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Hollywood faces financial peril, in ‘dire need of restructuring,’ analysts say

The movie industry’s recovery from the COVID-19 pandemic has been significantly slower than experts expected.

Signs of Hollywood’s post-COVID struggles are visible throughout the industry. Studios are releasing far fewer movies than they were before pandemic. Cineworld — the owner of Regal Cinemas, one of the biggest theater chains in the country — is preparing to file for bankruptcy. Earlier this month, Cineworld reported that it is “evaluating various strategic options” in response to slowing attendance.

Warner Bros., one of the five major movie studios, is adjusting its release calendar as its new parent company attempts to cut costs. The Los Angeles Times writes that David Zaslav, CEO of the newly merged Warner Bros. Discovery, is seeking “$3 billion in cost savings from the combination of WarnerMedia and Discovery Inc. assets.”

John Fithian, the head of the National Association of Theatre Owners, told Insider that the association doesn’t expect movie supply to be back to pre-pandemic levels for at least another year. Fithian remained optimistic, however, adding, “When the movies are there, moviegoers are coming.”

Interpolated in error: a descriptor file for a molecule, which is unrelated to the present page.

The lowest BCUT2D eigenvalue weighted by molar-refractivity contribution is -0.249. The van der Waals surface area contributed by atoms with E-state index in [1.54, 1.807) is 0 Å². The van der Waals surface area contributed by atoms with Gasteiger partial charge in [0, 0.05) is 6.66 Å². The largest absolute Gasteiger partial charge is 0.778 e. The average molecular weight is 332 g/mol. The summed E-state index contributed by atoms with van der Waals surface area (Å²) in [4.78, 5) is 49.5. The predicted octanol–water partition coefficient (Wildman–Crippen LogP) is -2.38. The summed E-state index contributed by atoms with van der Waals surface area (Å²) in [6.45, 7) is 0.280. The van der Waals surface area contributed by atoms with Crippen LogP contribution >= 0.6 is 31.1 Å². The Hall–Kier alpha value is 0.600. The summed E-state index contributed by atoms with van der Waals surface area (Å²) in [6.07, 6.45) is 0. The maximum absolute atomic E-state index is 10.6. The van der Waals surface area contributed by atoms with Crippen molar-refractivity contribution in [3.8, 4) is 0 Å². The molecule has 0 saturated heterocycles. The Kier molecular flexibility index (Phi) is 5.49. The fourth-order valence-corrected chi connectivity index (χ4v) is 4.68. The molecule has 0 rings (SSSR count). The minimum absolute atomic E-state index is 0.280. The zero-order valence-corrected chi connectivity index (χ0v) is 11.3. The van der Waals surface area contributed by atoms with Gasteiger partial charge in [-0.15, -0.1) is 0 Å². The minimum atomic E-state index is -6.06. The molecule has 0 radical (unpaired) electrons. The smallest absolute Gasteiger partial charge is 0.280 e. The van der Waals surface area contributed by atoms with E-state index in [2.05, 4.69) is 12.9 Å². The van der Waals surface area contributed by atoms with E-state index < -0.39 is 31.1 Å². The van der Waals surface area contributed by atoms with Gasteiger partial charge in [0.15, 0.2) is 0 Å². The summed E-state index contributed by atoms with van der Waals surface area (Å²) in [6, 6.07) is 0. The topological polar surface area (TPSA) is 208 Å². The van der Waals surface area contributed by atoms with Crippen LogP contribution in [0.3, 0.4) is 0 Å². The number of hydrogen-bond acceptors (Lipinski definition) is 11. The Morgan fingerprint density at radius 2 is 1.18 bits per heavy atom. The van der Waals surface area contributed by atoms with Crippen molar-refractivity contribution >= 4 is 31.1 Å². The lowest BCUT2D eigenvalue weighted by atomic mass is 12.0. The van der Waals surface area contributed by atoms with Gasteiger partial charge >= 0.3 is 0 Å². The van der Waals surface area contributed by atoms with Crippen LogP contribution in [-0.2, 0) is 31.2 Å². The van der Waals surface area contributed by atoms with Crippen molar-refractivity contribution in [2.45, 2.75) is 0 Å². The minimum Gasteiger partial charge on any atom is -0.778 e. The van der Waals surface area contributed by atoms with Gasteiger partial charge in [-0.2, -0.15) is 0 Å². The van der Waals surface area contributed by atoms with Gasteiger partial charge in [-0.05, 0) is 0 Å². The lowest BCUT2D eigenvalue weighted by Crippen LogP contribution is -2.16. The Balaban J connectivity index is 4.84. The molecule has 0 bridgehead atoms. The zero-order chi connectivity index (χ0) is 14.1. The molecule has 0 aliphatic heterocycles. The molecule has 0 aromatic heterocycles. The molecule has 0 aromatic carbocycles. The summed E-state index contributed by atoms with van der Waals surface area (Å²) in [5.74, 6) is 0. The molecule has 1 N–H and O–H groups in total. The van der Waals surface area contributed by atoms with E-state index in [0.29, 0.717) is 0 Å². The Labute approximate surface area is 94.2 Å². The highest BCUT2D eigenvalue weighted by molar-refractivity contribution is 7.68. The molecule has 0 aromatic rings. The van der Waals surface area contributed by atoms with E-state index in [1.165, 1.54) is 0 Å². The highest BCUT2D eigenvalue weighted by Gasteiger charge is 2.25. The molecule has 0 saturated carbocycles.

Hollywood has had some successes this year. “Top Gun: Maverick” has earned close to $700 million just in U.S. ticket sales. Certain franchise movies like “Doctor Strange in the Multiverse of Madness” and “Jurassic World: Dominion” have performed well.

However, these few hits aren’t indicative of the industry’s overall trend. Analysts with the Wall Street firm MoffettNathanson projected that box-office revenues would end up at $7.9 billion this year, “with only modest growth to $8.5 billion in 2023, still down -26% from 2019,” reports Insider. “The US film industry is in dire need of restructuring and we expect to see a drop in US screens as the business looks to normalize,” the MoffettNathanson analysts wrote.

Even the new-media companies that have introduced additional competition to Hollywood’s giants haven’t been immune to the changing market. In June, Netflix laid off 300 employees in response to slowdown in revenue and loss of subscribers.

So where are people going for entertainment? The Hollywood Reporter notes that live events are flourishing. A source told THR, “Demand is still insane” for live events. “If there’s a recession, we aren’t seeing it in that space. Tickets are still flying, and at higher prices than before the pandemic.” The source added that “there’s no sign of it slowing down anytime soon.”